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Obstet Gynecol Surv. 2009 Mar;64(3):200-8. doi: 10.1097/OGX.0b013e3181950f1b.

Mobility of the pelvic joints in pregnancy-related lumbopelvic pain: a systematic review.

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  • 1Institute of Rehabilitation Medicine, Department of Neuroscience, Erasmus MC, University Medical Center, Rotterdam, The Netherlands.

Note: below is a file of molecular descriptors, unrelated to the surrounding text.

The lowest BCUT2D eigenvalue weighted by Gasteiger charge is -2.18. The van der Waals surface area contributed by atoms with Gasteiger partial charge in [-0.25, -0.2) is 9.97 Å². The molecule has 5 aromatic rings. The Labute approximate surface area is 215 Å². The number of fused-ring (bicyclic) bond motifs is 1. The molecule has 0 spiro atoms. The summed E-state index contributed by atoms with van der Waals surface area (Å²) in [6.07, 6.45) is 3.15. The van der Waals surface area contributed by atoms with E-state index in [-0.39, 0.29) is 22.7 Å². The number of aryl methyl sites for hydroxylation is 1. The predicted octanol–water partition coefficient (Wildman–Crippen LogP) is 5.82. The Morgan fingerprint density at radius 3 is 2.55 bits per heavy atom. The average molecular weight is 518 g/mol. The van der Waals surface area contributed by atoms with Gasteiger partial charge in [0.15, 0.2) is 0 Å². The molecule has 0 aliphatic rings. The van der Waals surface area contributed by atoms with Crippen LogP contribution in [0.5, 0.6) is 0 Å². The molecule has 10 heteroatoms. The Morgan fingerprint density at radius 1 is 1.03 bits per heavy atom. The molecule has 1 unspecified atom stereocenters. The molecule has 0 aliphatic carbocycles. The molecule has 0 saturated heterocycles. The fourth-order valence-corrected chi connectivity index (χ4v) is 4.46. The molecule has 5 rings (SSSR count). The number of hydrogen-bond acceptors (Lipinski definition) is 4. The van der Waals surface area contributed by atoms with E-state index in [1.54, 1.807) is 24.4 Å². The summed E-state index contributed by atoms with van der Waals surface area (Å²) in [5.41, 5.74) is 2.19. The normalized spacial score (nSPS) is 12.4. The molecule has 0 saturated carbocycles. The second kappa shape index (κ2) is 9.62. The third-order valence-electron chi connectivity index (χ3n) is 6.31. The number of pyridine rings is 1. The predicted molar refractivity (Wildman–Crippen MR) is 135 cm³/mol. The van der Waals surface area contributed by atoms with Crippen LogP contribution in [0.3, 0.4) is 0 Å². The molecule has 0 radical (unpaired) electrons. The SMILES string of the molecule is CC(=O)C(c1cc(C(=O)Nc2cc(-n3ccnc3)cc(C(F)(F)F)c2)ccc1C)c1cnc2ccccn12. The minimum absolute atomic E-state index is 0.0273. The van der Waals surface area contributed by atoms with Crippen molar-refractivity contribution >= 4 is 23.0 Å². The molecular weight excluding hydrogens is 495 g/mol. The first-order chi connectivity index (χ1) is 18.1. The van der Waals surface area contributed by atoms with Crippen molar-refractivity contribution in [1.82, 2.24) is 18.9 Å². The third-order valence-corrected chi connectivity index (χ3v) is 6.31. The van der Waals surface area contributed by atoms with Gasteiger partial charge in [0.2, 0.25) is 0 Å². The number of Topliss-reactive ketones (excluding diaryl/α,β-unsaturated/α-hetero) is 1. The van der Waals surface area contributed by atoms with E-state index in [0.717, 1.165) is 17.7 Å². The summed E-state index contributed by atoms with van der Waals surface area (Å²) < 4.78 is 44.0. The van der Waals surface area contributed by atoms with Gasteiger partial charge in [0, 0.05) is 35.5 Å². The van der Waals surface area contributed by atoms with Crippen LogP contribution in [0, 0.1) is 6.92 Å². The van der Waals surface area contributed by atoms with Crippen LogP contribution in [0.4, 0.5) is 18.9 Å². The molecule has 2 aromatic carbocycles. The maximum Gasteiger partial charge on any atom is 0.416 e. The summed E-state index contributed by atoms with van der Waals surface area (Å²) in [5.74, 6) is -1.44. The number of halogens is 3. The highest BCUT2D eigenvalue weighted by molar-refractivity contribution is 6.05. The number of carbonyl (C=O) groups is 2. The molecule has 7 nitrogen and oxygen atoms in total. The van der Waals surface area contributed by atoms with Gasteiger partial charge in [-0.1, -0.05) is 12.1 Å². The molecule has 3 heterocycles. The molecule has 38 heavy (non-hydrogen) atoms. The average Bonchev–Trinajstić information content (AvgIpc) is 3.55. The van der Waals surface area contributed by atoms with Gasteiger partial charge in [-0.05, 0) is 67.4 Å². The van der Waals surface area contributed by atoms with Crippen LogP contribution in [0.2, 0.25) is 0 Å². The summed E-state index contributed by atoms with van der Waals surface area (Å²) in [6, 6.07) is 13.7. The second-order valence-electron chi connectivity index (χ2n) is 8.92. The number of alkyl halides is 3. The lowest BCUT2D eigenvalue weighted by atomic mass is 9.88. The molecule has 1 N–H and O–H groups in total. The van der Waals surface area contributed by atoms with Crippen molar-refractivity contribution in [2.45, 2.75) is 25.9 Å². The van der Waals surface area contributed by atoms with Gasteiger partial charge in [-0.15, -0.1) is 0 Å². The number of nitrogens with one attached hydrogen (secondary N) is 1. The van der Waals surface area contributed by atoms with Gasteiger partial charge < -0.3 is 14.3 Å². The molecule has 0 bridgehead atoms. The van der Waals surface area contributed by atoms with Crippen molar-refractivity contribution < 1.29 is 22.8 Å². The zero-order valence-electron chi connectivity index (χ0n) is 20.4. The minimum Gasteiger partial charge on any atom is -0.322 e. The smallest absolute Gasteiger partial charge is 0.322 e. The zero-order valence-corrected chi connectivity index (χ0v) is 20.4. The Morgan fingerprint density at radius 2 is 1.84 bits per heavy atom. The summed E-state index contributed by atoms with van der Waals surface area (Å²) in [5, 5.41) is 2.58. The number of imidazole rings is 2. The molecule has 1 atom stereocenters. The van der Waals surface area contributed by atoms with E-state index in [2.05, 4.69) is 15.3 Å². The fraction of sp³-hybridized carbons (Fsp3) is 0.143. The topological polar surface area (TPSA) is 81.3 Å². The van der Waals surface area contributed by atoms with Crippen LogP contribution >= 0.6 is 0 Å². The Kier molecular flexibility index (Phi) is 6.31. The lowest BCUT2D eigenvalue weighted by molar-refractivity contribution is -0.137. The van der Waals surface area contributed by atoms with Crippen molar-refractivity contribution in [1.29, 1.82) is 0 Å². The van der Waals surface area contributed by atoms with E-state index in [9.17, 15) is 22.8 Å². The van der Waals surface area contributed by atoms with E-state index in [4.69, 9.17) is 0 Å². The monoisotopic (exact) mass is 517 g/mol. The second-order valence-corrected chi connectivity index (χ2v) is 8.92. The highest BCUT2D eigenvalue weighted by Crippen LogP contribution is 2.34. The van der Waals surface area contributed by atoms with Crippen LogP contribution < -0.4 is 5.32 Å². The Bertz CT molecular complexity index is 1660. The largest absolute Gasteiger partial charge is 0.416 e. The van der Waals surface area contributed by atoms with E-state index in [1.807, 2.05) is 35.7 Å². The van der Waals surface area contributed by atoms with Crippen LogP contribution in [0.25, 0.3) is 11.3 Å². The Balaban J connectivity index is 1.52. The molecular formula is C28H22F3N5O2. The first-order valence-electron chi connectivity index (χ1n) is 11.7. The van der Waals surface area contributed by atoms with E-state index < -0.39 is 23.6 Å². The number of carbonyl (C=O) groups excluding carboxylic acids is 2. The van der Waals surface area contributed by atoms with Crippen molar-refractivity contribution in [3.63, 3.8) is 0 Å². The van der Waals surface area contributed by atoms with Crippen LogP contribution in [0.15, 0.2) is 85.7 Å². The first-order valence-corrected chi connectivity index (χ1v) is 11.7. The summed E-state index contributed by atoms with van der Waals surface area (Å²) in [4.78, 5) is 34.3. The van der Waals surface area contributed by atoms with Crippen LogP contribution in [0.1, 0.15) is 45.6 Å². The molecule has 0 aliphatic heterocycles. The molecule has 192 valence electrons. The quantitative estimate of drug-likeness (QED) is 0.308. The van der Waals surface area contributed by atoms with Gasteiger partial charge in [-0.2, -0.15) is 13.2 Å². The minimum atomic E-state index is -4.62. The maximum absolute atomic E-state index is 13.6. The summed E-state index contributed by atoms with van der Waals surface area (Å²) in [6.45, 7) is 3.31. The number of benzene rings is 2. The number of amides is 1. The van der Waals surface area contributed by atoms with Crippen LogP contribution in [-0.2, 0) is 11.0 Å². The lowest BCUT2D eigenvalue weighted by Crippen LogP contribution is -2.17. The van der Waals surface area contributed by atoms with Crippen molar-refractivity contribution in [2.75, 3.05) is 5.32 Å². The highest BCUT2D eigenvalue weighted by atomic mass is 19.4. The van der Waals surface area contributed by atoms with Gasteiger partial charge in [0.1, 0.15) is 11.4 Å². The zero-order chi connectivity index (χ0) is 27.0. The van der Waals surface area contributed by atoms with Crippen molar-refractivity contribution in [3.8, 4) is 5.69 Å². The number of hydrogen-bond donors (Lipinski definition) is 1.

About 45% of all pregnant women and 25% of all women postpartum suffer from pelvic girdle pain and/or low back pain (PLPP). It has been suggested that increased motion of the three joints in the pelvic ring is one of the causes of PLPP. However, in spite of the availability of high technology the relation between enlarged motion of the pelvic joints and pain remains unclear. This article presents 14 studies on this topic, of which 8 are of sufficient quality to draw conclusions. The conclusion is that, during the last months of pregnancy and the first 3 weeks after delivery, motion of the pelvic girdle joints is 32-68% larger in patients with PLPP than in healthy controls. The overlap in the range of symphyseal motion between PLPP patients and healthy controls is too large to use motion as a diagnostic tool in individual cases. The findings support the idea that enlarged motion is one of the factors that causes PLPP and justifies treatment with measures to reduce this motion.

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